The nice thing about writing a blog covering a series that went off the air over 20 years ago is that it’s not like there’s any chance that I’m going to be spoiling the story for anyone. Even with the recent U.S. screenings of the Sailor Moon movies, I’d be willing to bet that the majority of those in the audience had already seen the movie, or at least knew what it was about.
So with that said, I really don’t feel too bad about dissecting story of the Sailor Moon S movie, or peeling back the layers to take a deeper look at the Japanese folktale Ms. Takeuchi based her story on.
If you’ve ever stayed up late at night wondering who the heck Princess Kaguya is, this one’s for you!
Between the pun-derful monsters of the day and the surprisingly deep references behind major Sailor Moon villains, names are a pretty big deal in the Sailor Moon universe. And, unsurprisingly, that continues to ring true in the second movie in the series.
Since we’ve got a lot to go through today, let’s just get the easy stuff out of the way first: the Sailor Moon S movie is based very loosely on the Japanese folktale known as The Tale of the Bamboo Cutter — though it’s perhaps better known by its other name, The Tale of Princess Kaguya.1
This story, dating back to the 10th century, is about an old bamboo cutter who finds a baby girl inside a shining stalk of bamboo. Like we’d all do in the same situation, he decides to take her home and raise her with his wife, and they two name her Kaguya-hime (Princess Kaguya).
Kaguya, it seems, possesses magical powers and gold nuggets start to appear in every bamboo stalk the old man cuts down. The family grows wealthy, and Kaguya grows into a stunningly beautiful young woman. Which, of course, means that something bad is about to happen.
Long story short, a lot of princes tried to marry her — she said no. The Emperor of Japan tried to marry her, she said no. Finally, we learn that she’s actually from the Moon and that she had only been sent down to the Earth for a short while as punishment for having broken some law of the Moon, and it’s about time that she returns. An envoy from the Moon comes, they take her home against many objections, people cry, and life goes on. The end.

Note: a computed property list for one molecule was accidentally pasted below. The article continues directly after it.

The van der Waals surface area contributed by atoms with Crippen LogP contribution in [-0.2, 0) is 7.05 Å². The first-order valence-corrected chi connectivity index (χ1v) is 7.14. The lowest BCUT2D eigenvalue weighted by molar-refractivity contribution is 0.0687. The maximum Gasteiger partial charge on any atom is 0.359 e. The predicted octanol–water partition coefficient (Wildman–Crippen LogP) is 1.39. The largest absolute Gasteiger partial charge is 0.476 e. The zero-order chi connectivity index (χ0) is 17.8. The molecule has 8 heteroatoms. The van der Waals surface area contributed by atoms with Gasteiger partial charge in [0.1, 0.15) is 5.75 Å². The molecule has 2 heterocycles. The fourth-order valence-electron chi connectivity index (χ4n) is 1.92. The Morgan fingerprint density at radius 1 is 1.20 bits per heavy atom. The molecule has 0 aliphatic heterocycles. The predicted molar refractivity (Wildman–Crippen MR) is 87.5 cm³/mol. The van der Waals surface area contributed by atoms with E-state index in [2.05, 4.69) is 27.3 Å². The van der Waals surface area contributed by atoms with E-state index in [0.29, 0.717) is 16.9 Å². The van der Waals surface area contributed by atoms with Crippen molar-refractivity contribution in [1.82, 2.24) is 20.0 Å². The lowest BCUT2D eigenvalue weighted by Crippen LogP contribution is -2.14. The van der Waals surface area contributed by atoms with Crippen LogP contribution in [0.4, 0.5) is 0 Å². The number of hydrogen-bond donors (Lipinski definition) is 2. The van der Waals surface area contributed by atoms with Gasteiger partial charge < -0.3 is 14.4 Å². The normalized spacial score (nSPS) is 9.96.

If this all sounds very familiar to you, that may be because you’ve already seen Studio Ghibli’s adaptation (or any of the other 50+ lower budget versions) of this story creatively titled The Tale of the Princess Kaguya.2 And if you haven’t seen it, you should.
So who is the real Kaguya?
If fairy tales are to be believed — and why shouldn’t they! — Kaguya is essentially a denizen of the Moon. Though she has “princess” in her name, nothing I’ve read seems to imply that she is actually a princess on the Moon, and if she were, she was probably not the princess. Especially considering that they just banished her to Earth for awhile as punishment for breaking Moon Law.3
Princess Snow Kaguya — the movie’s villain — is the obvious pick for our Kaguya reference, but I’m not so sure about that. Since the villain actually plays a relatively minor role in this film, and doesn’t really have anything to do with Kaguya other than her name, I think we can leave her out of the discussion.
Another strong theory is that Kakeru’s Kaguya is actually Luna. You know, person from the Moon that is discovered in an unexpected form (bamboo, cat… practically the same thing!), quickly becomes a beautiful young woman, but her time on Earth (= as a human) is short-lived.
Interesting though this may be, and certainly a compelling interpretation, I don’t exactly think it’s quite what Director Shibata or Ms. Takeuchi had in mind. In fact, I think that our real “Princess Kaguya” is much more obvious, though hidden in plain sight.
The hint for who (I believe) the “real” Kaguya is can be found in the title of the manga version, Princess Kaguya’s Lover.4 Though Luna is in love with Kakeru, the feeling is hardly mutual and it’s more of an infatuation than anything else. His actual lover, which Luna ultimately learns to accept, is Himeko Nayotake, an up-and-coming astronaut who’s about to be the youngest woman — person! — in space at the age of 22.
Her name, when written in Japanese, is spelled 名夜竹姫子 (Nayotake, Himeko). Incidentally, in the aforementioned folktale, the old bamboo cutter gave the young girl he found in the woods the name なよ竹かぐや姫 (Nayotake Kaguya-hime),5 meaning “Kaguya-hime, of the graceful, glowing bamboo.”
When taken in context of the fact that Himeko and Kaguya have practically identical names (chopping out the “Kaguya” part and adding -ko at the end) and that the story strongly features the relationship between Kakeru and Himeko, I’d say that this makes her our best bet for who the real Kaguya is in the Sailor Moon S movie.
Of course, that’s just my take on the situation. What’s yours? Was I too quick to dismiss Luna from this whole thing, considering she plays a major role in the movie? Or do you think that Princess Snow Kaguya had more going for her than I gave her credit? I’d love to hear your thoughts!